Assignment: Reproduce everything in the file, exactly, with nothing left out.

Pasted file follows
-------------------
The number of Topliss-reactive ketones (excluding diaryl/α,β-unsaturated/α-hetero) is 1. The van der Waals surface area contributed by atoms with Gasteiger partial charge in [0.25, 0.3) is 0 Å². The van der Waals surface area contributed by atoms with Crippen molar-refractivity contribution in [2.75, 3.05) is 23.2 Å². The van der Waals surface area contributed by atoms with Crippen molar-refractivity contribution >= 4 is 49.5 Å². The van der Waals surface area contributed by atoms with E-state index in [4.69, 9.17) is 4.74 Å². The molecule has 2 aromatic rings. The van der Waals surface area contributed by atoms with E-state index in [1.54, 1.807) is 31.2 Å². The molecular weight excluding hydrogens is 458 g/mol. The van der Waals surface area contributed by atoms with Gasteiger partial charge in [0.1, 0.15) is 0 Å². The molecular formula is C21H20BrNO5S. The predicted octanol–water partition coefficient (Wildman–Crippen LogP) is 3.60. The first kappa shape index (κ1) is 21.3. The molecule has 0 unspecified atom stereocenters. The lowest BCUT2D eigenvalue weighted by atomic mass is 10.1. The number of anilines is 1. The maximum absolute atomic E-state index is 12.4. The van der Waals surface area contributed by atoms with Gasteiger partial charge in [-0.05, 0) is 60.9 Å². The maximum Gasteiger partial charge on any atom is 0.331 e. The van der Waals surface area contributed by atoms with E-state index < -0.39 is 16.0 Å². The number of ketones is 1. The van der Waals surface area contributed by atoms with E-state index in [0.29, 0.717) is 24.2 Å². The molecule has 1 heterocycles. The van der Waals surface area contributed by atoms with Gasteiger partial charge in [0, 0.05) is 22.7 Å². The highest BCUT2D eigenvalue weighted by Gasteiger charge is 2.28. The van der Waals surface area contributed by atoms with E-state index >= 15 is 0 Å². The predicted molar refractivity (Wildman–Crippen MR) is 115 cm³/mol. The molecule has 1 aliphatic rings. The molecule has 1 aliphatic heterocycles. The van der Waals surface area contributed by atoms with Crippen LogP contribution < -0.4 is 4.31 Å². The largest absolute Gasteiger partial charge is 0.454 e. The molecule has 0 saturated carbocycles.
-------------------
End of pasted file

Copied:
The number of Topliss-reactive ketones (excluding diaryl/α,β-unsaturated/α-hetero) is 1. The van der Waals surface area contributed by atoms with Gasteiger partial charge in [0.25, 0.3) is 0 Å². The van der Waals surface area contributed by atoms with Crippen molar-refractivity contribution in [2.75, 3.05) is 23.2 Å². The van der Waals surface area contributed by atoms with Crippen molar-refractivity contribution >= 4 is 49.5 Å². The van der Waals surface area contributed by atoms with E-state index in [4.69, 9.17) is 4.74 Å². The molecule has 2 aromatic rings. The van der Waals surface area contributed by atoms with E-state index in [1.54, 1.807) is 31.2 Å². The molecular weight excluding hydrogens is 458 g/mol. The van der Waals surface area contributed by atoms with Gasteiger partial charge in [0.1, 0.15) is 0 Å². The molecular formula is C21H20BrNO5S. The predicted octanol–water partition coefficient (Wildman–Crippen LogP) is 3.60. The first kappa shape index (κ1) is 21.3. The molecule has 0 unspecified atom stereocenters. The lowest BCUT2D eigenvalue weighted by atomic mass is 10.1. The number of anilines is 1. The maximum absolute atomic E-state index is 12.4. The van der Waals surface area contributed by atoms with Gasteiger partial charge in [-0.05, 0) is 60.9 Å². The maximum Gasteiger partial charge on any atom is 0.331 e. The van der Waals surface area contributed by atoms with E-state index < -0.39 is 16.0 Å². The number of ketones is 1. The van der Waals surface area contributed by atoms with E-state index in [0.29, 0.717) is 24.2 Å². The molecule has 1 heterocycles. The van der Waals surface area contributed by atoms with Gasteiger partial charge in [0, 0.05) is 22.7 Å². The highest BCUT2D eigenvalue weighted by Gasteiger charge is 2.28. The van der Waals surface area contributed by atoms with E-state index >= 15 is 0 Å². The predicted molar refractivity (Wildman–Crippen MR) is 115 cm³/mol. The molecule has 1 aliphatic rings. The molecule has 1 aliphatic heterocycles. The van der Waals surface area contributed by atoms with Crippen LogP contribution < -0.4 is 4.31 Å². The largest absolute Gasteiger partial charge is 0.454 e. The molecule has 0 saturated carbocycles.